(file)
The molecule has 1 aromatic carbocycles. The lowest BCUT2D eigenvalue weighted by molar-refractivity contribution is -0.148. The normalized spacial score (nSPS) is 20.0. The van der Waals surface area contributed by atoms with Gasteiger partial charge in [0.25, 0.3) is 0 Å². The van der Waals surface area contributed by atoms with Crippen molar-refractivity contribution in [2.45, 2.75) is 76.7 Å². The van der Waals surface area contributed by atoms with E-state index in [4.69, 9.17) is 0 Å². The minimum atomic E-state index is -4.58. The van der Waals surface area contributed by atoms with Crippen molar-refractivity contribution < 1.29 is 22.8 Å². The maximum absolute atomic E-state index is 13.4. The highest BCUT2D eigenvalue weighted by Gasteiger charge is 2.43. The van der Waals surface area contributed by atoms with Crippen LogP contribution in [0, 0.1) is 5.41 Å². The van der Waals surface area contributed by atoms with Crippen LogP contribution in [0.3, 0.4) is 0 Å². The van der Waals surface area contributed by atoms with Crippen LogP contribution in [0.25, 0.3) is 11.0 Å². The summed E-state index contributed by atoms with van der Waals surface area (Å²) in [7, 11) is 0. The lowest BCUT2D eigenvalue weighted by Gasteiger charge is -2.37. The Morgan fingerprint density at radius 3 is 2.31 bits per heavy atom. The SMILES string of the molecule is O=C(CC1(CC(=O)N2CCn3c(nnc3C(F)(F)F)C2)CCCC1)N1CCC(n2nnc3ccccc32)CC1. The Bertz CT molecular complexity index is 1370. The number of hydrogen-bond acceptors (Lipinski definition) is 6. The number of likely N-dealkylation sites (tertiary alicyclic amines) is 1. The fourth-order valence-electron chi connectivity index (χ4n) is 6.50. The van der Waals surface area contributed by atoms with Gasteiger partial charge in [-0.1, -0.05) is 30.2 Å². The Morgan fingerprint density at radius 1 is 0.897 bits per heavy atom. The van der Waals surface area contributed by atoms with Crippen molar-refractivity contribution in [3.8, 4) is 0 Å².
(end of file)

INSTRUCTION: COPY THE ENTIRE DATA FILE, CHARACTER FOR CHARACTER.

The molecule has 1 aromatic carbocycles. The lowest BCUT2D eigenvalue weighted by molar-refractivity contribution is -0.148. The normalized spacial score (nSPS) is 20.0. The van der Waals surface area contributed by atoms with Gasteiger partial charge in [0.25, 0.3) is 0 Å². The van der Waals surface area contributed by atoms with Crippen molar-refractivity contribution in [2.45, 2.75) is 76.7 Å². The van der Waals surface area contributed by atoms with E-state index in [4.69, 9.17) is 0 Å². The minimum atomic E-state index is -4.58. The van der Waals surface area contributed by atoms with Crippen molar-refractivity contribution < 1.29 is 22.8 Å². The maximum absolute atomic E-state index is 13.4. The highest BCUT2D eigenvalue weighted by Gasteiger charge is 2.43. The van der Waals surface area contributed by atoms with Crippen LogP contribution in [0, 0.1) is 5.41 Å². The van der Waals surface area contributed by atoms with Crippen LogP contribution in [0.3, 0.4) is 0 Å². The van der Waals surface area contributed by atoms with Crippen LogP contribution in [0.25, 0.3) is 11.0 Å². The summed E-state index contributed by atoms with van der Waals surface area (Å²) in [7, 11) is 0. The lowest BCUT2D eigenvalue weighted by Gasteiger charge is -2.37. The Morgan fingerprint density at radius 3 is 2.31 bits per heavy atom. The SMILES string of the molecule is O=C(CC1(CC(=O)N2CCn3c(nnc3C(F)(F)F)C2)CCCC1)N1CCC(n2nnc3ccccc32)CC1. The Bertz CT molecular complexity index is 1370. The number of hydrogen-bond acceptors (Lipinski definition) is 6. The number of likely N-dealkylation sites (tertiary alicyclic amines) is 1. The fourth-order valence-electron chi connectivity index (χ4n) is 6.50. The van der Waals surface area contributed by atoms with Gasteiger partial charge in [-0.1, -0.05) is 30.2 Å². The Morgan fingerprint density at radius 1 is 0.897 bits per heavy atom. The van der Waals surface area contributed by atoms with Crippen molar-refractivity contribution in [3.8, 4) is 0 Å².